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Bill to Soften Lead Law Introduced

Published May 25, 2011

WASHINGTON, D.C. (BRAIN)—Rep. Mary Bono Mack (R-CA) introduced a bill this week to the House Committee on Energy and Commerce that would ease the reach of a law limiting the amount of lead in children’s products, including bicycles.

The bill, called Enhancing CPSC Authority and Discretion Act of 2011, is up for discussion today in Committee. If ultimately passed, it would create an alternate lead limit for recreational products such as bikes and ATVs, and would permit the sale of used bikes that may not comply with the lead limits. It also gives the law’s enforcing body, the Consumer Product Safety Commission, greater authority and discretion over how to regulate the law based on risk.

Mack, chairman of the commerce, manufacturing and trade subcommittee, introduced the bill in the subcommittee earlier this month, calling it “an important first step in making the Consumer Product Safety Improvement Act the kind of truly landmark legislation it was originally intended to be.”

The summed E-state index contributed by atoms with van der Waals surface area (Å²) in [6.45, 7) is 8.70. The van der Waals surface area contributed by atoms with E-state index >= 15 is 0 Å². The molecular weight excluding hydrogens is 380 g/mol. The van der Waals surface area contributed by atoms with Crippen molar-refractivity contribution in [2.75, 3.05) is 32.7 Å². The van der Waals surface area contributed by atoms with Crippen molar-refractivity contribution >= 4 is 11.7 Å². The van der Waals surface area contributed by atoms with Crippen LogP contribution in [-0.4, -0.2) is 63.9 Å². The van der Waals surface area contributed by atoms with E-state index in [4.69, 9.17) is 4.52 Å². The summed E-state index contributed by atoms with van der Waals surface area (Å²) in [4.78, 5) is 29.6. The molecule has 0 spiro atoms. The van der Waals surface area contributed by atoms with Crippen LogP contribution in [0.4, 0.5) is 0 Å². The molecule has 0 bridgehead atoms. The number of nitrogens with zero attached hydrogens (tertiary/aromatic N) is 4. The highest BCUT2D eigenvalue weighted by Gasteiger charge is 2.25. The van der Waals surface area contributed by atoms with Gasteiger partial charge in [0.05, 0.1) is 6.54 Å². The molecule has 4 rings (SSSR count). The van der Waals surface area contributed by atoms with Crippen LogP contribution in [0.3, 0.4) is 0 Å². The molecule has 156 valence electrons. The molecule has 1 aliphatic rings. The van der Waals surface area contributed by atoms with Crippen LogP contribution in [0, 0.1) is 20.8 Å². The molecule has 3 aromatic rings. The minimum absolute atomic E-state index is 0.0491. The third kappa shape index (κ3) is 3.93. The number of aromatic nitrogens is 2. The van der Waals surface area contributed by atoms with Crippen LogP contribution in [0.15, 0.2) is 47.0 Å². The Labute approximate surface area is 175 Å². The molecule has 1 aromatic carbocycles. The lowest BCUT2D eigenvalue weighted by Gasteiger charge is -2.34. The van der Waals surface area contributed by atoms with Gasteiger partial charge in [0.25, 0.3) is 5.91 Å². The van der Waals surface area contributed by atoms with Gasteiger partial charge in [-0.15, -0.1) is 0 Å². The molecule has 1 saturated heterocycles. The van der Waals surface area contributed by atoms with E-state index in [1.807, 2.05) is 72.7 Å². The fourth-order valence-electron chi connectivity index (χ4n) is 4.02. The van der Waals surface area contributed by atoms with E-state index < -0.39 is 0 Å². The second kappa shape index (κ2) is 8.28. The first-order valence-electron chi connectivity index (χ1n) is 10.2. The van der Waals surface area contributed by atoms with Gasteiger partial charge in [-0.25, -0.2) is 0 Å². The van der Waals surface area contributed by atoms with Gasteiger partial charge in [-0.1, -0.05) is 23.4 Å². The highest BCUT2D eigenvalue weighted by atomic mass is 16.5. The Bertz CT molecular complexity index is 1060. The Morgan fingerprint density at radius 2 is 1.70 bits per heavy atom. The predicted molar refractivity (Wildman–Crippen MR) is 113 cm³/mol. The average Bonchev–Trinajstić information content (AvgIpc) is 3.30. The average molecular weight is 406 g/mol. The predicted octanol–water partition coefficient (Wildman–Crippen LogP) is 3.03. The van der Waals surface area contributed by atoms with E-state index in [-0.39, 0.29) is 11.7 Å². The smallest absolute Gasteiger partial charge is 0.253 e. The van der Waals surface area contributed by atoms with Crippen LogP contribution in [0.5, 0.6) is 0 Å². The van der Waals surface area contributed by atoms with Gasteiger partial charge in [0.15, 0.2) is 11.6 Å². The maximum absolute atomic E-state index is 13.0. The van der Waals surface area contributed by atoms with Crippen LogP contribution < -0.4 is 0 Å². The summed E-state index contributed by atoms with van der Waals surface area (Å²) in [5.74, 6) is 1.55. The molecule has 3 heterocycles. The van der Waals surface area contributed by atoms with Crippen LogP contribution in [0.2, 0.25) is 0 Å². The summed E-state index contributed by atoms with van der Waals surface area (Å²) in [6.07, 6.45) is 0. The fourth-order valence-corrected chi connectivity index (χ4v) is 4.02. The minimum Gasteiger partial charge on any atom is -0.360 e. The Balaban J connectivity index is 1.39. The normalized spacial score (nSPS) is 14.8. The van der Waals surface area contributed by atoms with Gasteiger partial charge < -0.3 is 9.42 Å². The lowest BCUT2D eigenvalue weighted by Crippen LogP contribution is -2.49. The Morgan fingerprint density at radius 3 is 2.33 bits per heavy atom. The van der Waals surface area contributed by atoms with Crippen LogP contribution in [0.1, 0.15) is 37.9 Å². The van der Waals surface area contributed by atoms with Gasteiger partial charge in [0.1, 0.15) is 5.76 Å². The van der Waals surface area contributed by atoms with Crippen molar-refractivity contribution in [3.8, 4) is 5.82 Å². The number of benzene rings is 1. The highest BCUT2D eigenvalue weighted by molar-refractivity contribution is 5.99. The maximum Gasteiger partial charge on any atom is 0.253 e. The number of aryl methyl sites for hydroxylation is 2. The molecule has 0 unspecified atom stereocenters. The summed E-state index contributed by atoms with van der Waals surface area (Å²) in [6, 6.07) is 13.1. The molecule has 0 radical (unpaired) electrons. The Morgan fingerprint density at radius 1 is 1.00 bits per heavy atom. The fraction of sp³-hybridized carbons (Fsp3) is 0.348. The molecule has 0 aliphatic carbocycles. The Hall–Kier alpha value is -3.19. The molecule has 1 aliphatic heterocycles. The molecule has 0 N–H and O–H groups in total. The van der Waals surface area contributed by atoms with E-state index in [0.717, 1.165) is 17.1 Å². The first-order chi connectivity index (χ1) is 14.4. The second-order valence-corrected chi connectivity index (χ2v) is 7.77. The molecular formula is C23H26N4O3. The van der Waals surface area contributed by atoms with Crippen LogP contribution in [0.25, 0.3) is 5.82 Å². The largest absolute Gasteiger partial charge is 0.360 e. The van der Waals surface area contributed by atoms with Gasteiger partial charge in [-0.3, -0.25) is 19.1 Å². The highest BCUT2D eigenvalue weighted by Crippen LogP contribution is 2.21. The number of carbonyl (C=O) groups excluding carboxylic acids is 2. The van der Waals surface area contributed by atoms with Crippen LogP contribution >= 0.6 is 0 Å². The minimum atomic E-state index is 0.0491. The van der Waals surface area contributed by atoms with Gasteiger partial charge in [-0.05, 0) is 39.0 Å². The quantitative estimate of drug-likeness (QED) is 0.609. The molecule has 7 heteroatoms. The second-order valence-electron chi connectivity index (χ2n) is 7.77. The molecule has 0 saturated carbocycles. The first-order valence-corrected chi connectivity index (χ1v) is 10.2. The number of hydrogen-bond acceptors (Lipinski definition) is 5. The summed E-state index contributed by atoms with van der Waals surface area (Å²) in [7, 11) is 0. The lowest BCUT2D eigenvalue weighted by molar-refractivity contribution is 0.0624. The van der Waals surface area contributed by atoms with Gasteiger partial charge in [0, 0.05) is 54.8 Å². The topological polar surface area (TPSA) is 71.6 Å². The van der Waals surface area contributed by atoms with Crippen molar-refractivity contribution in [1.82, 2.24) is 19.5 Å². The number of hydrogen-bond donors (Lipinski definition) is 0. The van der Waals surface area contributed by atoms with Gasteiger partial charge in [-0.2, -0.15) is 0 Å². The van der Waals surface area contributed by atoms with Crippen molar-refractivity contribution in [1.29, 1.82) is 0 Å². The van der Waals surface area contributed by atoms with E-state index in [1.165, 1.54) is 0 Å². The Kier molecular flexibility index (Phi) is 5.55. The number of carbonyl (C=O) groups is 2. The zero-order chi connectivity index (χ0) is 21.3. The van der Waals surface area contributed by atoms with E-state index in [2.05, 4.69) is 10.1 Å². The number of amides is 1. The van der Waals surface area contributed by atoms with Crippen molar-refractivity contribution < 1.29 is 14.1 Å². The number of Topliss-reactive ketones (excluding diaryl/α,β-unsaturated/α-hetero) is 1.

The bill is co-sponsored by Rep. Fred Upton (R-MI).

The CPSIA passed in August 2008 in response to a rash of toy recalls from Chinese manufacturers due to unsafe lead content. But the strict regulations threatened small businesses that could not afford expensive third-party testing required by the law, and the Commission has granted multiple stays of enforcement to delay the impact of the law.

Through its counsel, the Bicycle Products Suppliers Association has been integral in voicing concerns about the law’s potential adverse impacts to the industry including shrinkage of the children’s bike market.

—Nicole Formosa

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